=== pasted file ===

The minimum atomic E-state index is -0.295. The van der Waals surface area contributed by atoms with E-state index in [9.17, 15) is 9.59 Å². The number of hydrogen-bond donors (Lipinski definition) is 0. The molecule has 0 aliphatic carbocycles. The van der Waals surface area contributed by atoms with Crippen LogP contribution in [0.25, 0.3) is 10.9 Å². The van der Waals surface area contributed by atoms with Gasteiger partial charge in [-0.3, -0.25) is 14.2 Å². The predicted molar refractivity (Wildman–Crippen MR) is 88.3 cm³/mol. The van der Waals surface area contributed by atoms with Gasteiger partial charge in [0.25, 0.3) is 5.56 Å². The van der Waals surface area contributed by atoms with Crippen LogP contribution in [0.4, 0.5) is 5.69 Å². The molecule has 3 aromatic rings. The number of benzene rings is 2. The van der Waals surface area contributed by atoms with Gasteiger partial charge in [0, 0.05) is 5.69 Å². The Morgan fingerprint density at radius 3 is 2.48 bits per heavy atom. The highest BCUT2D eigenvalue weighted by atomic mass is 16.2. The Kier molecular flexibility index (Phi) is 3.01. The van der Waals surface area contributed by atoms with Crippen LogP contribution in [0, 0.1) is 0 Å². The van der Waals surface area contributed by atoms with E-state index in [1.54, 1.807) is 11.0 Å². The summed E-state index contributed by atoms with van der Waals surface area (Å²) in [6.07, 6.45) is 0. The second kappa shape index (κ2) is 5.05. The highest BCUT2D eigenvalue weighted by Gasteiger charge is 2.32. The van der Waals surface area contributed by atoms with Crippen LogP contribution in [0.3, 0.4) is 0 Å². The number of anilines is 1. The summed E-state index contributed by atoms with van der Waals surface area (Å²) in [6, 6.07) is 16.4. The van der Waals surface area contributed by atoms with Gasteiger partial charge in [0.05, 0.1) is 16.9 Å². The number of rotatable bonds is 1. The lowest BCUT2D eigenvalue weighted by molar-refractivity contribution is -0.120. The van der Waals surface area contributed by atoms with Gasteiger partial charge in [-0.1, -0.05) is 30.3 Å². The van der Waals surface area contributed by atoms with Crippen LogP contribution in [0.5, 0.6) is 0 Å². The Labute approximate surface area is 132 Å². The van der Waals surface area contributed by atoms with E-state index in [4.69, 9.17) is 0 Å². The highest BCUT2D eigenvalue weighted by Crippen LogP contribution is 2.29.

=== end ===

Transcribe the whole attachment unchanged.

The minimum atomic E-state index is -0.295. The van der Waals surface area contributed by atoms with E-state index in [9.17, 15) is 9.59 Å². The number of hydrogen-bond donors (Lipinski definition) is 0. The molecule has 0 aliphatic carbocycles. The van der Waals surface area contributed by atoms with Crippen LogP contribution in [0.25, 0.3) is 10.9 Å². The van der Waals surface area contributed by atoms with Gasteiger partial charge in [-0.3, -0.25) is 14.2 Å². The predicted molar refractivity (Wildman–Crippen MR) is 88.3 cm³/mol. The van der Waals surface area contributed by atoms with Gasteiger partial charge in [0.25, 0.3) is 5.56 Å². The van der Waals surface area contributed by atoms with Crippen LogP contribution in [0.4, 0.5) is 5.69 Å². The molecule has 3 aromatic rings. The number of benzene rings is 2. The van der Waals surface area contributed by atoms with Gasteiger partial charge in [0, 0.05) is 5.69 Å². The Morgan fingerprint density at radius 3 is 2.48 bits per heavy atom. The highest BCUT2D eigenvalue weighted by atomic mass is 16.2. The Kier molecular flexibility index (Phi) is 3.01. The van der Waals surface area contributed by atoms with Crippen LogP contribution in [0, 0.1) is 0 Å². The van der Waals surface area contributed by atoms with E-state index in [1.54, 1.807) is 11.0 Å². The summed E-state index contributed by atoms with van der Waals surface area (Å²) in [6.07, 6.45) is 0. The second kappa shape index (κ2) is 5.05. The highest BCUT2D eigenvalue weighted by Gasteiger charge is 2.32. The van der Waals surface area contributed by atoms with Crippen LogP contribution in [0.3, 0.4) is 0 Å². The number of anilines is 1. The summed E-state index contributed by atoms with van der Waals surface area (Å²) in [6, 6.07) is 16.4. The van der Waals surface area contributed by atoms with Gasteiger partial charge in [0.05, 0.1) is 16.9 Å². The number of rotatable bonds is 1. The lowest BCUT2D eigenvalue weighted by molar-refractivity contribution is -0.120. The van der Waals surface area contributed by atoms with Gasteiger partial charge in [-0.1, -0.05) is 30.3 Å². The van der Waals surface area contributed by atoms with Crippen LogP contribution in [0.5, 0.6) is 0 Å². The Labute approximate surface area is 132 Å². The van der Waals surface area contributed by atoms with E-state index in [4.69, 9.17) is 0 Å². The highest BCUT2D eigenvalue weighted by Crippen LogP contribution is 2.29.